• There is a primitive danger in cutting the hair, which has to do with the problem of safely disposing of the shorn hair as well as the possibility of disturbing the spiritual energies retained around the head. Sacred persons have to be especially careful of this, and the best way to avoid the danger is simply not to cut the hair at all. 
  • NOISE (drumming, wailing, etc.)
    • Berawan: drums and death
      • noisy gatherings with drinking, 
      • brass gongs (announce death has occurred), 
      • large drum that is only played during funerals
      • orchestra of funeral gongs
      • noisy games
      • regular pounding of rice
      • shotgun blasts at last stages
      • women wailing
    •  Needham:percussion and transition
      • percussion is found at all rites of passage so there is a connection between transition and percussion. (multiple symbolism)
        • ---seems to PUNCTUATE AND DIVIDE TIME. 
        • drum also has the affinity with HEARTBEAT (life)
        • finality of death 
      • oppositions: Noise and Supernatural Power
        • noisy/silent
        • black/white
        • shaven/hairy
      • Noise (like thunder) as a way to facilitate communication between humans and the divine.---designates POWER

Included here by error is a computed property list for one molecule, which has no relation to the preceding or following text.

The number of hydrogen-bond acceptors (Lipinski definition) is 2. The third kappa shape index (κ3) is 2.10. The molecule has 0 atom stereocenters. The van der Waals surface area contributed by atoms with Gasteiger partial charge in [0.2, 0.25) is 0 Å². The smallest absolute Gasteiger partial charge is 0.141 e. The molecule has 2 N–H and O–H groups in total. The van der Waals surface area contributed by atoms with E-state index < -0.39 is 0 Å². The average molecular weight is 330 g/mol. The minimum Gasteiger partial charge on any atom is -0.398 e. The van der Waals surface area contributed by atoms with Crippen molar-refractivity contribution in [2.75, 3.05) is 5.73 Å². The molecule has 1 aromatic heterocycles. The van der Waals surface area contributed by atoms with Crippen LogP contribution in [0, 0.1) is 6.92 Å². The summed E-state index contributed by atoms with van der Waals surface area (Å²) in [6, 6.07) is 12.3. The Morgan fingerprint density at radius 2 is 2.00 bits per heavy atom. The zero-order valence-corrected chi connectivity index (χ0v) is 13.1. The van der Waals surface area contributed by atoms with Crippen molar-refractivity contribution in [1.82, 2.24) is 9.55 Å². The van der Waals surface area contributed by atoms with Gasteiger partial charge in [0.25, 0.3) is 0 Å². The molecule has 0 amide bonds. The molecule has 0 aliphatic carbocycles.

• Ritual Action and Daily Activity
    • Pounding and rhythmic noises are common across cultures as aspects of daily life. Pounding rice, sage, hammering, beating metal, washing clothing...
    • rhythms are either emphasized or exaggerated in rituals, and they are often connected with summoning of the spirits.

  • Liminality and the Corpse
    • the use of the human body as a symbol.-used to represent moral or social truths, and is always manipulated in some way to reflect cultural beliefs. 
    • Van Gennep: "the human body has been treated like as simple piece of wood, which each has cut or trimmed to suit him. (talking of circumcision, and scarification in rituals). special case is the "corpse".
      • the corpse is a particularly powerful symbol of culture, because it can be manipulated in ways tat living bodies cannot.
    • "corpse" symbolism is found in many ritual contexts outside of actual death (leave an old "body" behind when you transition).
      • TURNER: The process of rotting, of dissolution of form, provides a metaphor of a social and moral transition. (a metaphor of LIMINALITY).
      • Rotting, fermenting, dyeing and distilling: (similar processes for creating food and preparing the corpse).
        • Southeast Asia: creating dyes, making fermented foods, fermenting hemp after soaking to extract their fibers. 
        • Berewan of Borneo: Rice wine and corpse jars (same and same process although one is preserved for the liquid-wine-and the other is reserved for the bones-corpses). 
      • Both fermenting foods and corpses produce a sickening smell, and foods may even smell "bad" (pungent). Same is said of making dyes, tanning leather, and other such processes. Cultures that are used to this are not repulsed by smell of rotting corpse
      • Raw materials are refined and processed to produced valuable finished products that are of less bulk. (food, dye, hemp, corpse secondary burial)